The Stillwater Complex is where this country mines Platinum and Palladium, FWIW.

GOclimb

Trad climber
Boston, MA
Dec 2, 2008 - 01:17pm PT
Scuffy wrote: I think you've got the right and left mixed up. The P is for Potassium (why not K, go figure), Orthoclase Feldspar, aka K-spar. Plagioclase is really the A (alkaline, soda-lime)

Not according to Mineral's post, where he said: Q = quartz, A = alkali/potassium feldspar, P = plagioclase feldspar.

Who can be the arbiter of this disagreement? I'm really curious now.

GO
mojede

Trad climber
Butte, America
Dec 2, 2008 - 01:21pm PT
Jaybro, it looks like the Bighorn Mountains in Wyoming are almost as old as the Beartooths--give or take a half-billion years.
Jaybro

Social climber
wuz real!
Dec 2, 2008 - 01:28pm PT
They just don't make rocks like that anymore...
scuffy b

climber
On the dock in the dark
Dec 2, 2008 - 01:44pm PT
well, sometimes my dumbness surprises me.
Where's the doggone K in that chart?
scuffy b

climber
On the dock in the dark
Dec 2, 2008 - 02:32pm PT
okey-dokey, thanks, Wes.
Mighty Hiker

Social climber
Vancouver, B.C.
Dec 2, 2008 - 02:33pm PT
There's a good article in the science section of today's New York Times about the formation of the Earth's surface, the earliest rocks, zircons, the Late Heavy Bombardment, and other fun stuff.
http://www.nytimes.com/2008/12/02/science/02eart.html?_r=1&ref=science
GOclimb

Trad climber
Boston, MA
Dec 2, 2008 - 03:00pm PT
Wes - sounds like I should go back to my earlier explanation, that the Acadia Granite around Otter and Precipice Cliffs gets its deep pink (maybe verging on purple when weathered) from all the Alkali/K Feldspar - the pink stuff in your photo. In other words, it is the bottom left stuff like I thought, not bottom right.


GO
drunkenmaster

Social climber
santa rosa
Dec 2, 2008 - 03:22pm PT
Gneiss Schist Minerals! Thanks. More inforumative posts like this are much needed - yes.
Minerals

Social climber
The Deli
Dec 9, 2008 - 02:34pm PT
Good stuff! Nice to see a few more of you chiming in.


Don’t know about that, Jaybro. My knowledge of granites is pretty much limited to the Sierra Nevada and Northern Nevada.

Wes, I’ve never really thought about the patina at the Buttermilks but that is an interesting question. What’s the Dorn story? Your thoughts?

There is granite in Utah…?

GOclimb, you’ve got it right; the rock that you climb on lies in the lower left side of the diagram. From your last photo (nice joints, btw) it appears that there are a few lighter spots – this is most likely quartz but could also be plagioclase. So, the rock is probably granite, but could be an alkali feldspar granite, or even something closer to the syenite field. Looks like nice stuff.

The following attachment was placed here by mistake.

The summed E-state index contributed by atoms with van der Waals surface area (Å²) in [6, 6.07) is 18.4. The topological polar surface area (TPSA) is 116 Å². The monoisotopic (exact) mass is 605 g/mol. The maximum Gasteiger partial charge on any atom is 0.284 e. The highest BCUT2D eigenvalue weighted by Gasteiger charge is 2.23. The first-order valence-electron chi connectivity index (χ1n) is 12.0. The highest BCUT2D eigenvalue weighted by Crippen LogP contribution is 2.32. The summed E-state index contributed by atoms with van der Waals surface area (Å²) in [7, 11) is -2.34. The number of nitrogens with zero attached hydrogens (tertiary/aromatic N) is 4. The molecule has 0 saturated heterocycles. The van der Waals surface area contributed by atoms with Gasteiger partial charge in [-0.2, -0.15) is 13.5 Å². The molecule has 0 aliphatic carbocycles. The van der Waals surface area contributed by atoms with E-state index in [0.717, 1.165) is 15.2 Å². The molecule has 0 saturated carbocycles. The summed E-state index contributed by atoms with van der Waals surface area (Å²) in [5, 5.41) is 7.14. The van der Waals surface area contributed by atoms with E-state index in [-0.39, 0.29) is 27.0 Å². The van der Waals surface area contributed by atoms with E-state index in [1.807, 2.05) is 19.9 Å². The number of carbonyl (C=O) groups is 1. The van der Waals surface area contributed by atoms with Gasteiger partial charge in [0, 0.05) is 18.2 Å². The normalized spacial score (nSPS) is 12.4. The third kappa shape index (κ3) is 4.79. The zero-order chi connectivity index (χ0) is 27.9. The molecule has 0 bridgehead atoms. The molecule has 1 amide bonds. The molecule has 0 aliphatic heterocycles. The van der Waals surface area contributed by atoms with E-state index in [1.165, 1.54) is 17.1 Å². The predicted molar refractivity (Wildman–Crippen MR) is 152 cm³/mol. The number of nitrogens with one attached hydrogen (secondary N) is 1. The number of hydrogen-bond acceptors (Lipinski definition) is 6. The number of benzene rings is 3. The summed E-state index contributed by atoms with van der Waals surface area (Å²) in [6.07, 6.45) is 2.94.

Well, we might as well throw in a little mineralogy so that we have a few building blocks to make granitic rock…


Common minerals found in granitic rock:


 Quartz – SiO2

 Potassium feldspar (Orthoclase) – KAlSi3O8

 Plagioclase feldspar (Albite – Anorthite) – NaAlSi3O8 – CaAlSi3O8

 Biotite – K(Mg,Fe)3(Al,Fe)SiO10(OH,F)2

 Hornblende – (Ca,Na)2-3(Mg,Fe+2,Fe+3,Al)5(Al,Si)8O22(OH)2

 Titanite – CaTiSiO5

 Magnetite – Fe3O4

 Apatite – Ca5(PO4,CO3)3(F,OH,Cl)

 Garnet (Almandine) – Fe3Al2(SiO4)3

 Muscovite – KAl2(AlSi3)O10(OH)2

 Ilmenite – FeTiO3

 Monazite – (Ce,La,Nd,Th)PO4

 Zircon – ZrSiO4

 Tourmaline – (Na,Ca)(Mg,Fe+2,Fe+3,Al,Mn,Li)3Al6(BO3)3(Si6O18)(OH,F)4



Wes mentioned earlier that plagioclase feldspar is a solid solution, with albite and anorthite as the end members. Labradorite is one of the intermediate varieties of plagioclase and is commonly seen as the iridescent blue-colored mineral found in some granitic countertops. Where’s our countertop man, Skully?


Time to dig up some photo examples…
Minerals

Social climber
The Deli
Dec 9, 2008 - 04:47pm PT
Ok, I have a question for you guys. While out in the desert last week, on the east side of Winnemucca dry lake, I stumbled across this pothole in what I think is bedrock (although it is possible that it is a boulder). It threw me for a loop! The inside of the pothole is rounded and the surface is polished smooth, just like a pothole that you would see in a river or glaciated areas, like Tuolumne. There is obviously no water in the area now, however this outcrop would have been submerged during the high-stand of Lake Lahontan approximately 13,000 years ago. The outcrop does not lie in a drainage, but on more of a slight ridge on a slope below the main outcrop of bedrock that forms the mountainside.